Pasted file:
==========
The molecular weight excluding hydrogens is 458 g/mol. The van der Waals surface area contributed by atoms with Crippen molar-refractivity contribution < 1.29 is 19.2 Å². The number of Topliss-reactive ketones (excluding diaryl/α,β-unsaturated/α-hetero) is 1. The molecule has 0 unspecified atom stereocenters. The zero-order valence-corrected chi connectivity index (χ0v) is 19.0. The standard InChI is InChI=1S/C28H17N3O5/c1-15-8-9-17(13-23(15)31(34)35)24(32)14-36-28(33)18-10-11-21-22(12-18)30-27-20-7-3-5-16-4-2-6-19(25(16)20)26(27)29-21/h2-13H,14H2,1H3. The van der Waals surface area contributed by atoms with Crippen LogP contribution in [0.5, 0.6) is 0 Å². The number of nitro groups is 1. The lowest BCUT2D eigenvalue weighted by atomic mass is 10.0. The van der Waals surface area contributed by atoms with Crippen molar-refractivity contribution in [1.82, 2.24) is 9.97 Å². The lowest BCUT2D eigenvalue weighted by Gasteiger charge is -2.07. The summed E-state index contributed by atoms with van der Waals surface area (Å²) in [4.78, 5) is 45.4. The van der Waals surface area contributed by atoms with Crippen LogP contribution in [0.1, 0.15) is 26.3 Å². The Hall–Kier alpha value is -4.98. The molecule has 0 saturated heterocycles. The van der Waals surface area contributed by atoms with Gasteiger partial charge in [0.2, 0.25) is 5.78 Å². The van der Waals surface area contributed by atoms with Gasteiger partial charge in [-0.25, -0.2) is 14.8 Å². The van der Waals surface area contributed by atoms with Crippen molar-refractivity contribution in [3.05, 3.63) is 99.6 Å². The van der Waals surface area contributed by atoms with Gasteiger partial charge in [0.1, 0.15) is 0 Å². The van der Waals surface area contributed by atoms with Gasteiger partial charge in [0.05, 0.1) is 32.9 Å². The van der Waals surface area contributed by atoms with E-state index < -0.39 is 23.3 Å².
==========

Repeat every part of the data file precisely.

The molecular weight excluding hydrogens is 458 g/mol. The van der Waals surface area contributed by atoms with Crippen molar-refractivity contribution < 1.29 is 19.2 Å². The number of Topliss-reactive ketones (excluding diaryl/α,β-unsaturated/α-hetero) is 1. The molecule has 0 unspecified atom stereocenters. The zero-order valence-corrected chi connectivity index (χ0v) is 19.0. The standard InChI is InChI=1S/C28H17N3O5/c1-15-8-9-17(13-23(15)31(34)35)24(32)14-36-28(33)18-10-11-21-22(12-18)30-27-20-7-3-5-16-4-2-6-19(25(16)20)26(27)29-21/h2-13H,14H2,1H3. The van der Waals surface area contributed by atoms with Crippen LogP contribution in [0.5, 0.6) is 0 Å². The number of nitro groups is 1. The lowest BCUT2D eigenvalue weighted by atomic mass is 10.0. The van der Waals surface area contributed by atoms with Crippen molar-refractivity contribution in [1.82, 2.24) is 9.97 Å². The lowest BCUT2D eigenvalue weighted by Gasteiger charge is -2.07. The summed E-state index contributed by atoms with van der Waals surface area (Å²) in [4.78, 5) is 45.4. The van der Waals surface area contributed by atoms with Crippen LogP contribution in [0.1, 0.15) is 26.3 Å². The Hall–Kier alpha value is -4.98. The molecule has 0 saturated heterocycles. The van der Waals surface area contributed by atoms with Gasteiger partial charge in [0.2, 0.25) is 5.78 Å². The van der Waals surface area contributed by atoms with Gasteiger partial charge in [-0.25, -0.2) is 14.8 Å². The van der Waals surface area contributed by atoms with Crippen molar-refractivity contribution in [3.05, 3.63) is 99.6 Å². The van der Waals surface area contributed by atoms with Gasteiger partial charge in [0.1, 0.15) is 0 Å². The van der Waals surface area contributed by atoms with Gasteiger partial charge in [0.05, 0.1) is 32.9 Å². The van der Waals surface area contributed by atoms with E-state index < -0.39 is 23.3 Å².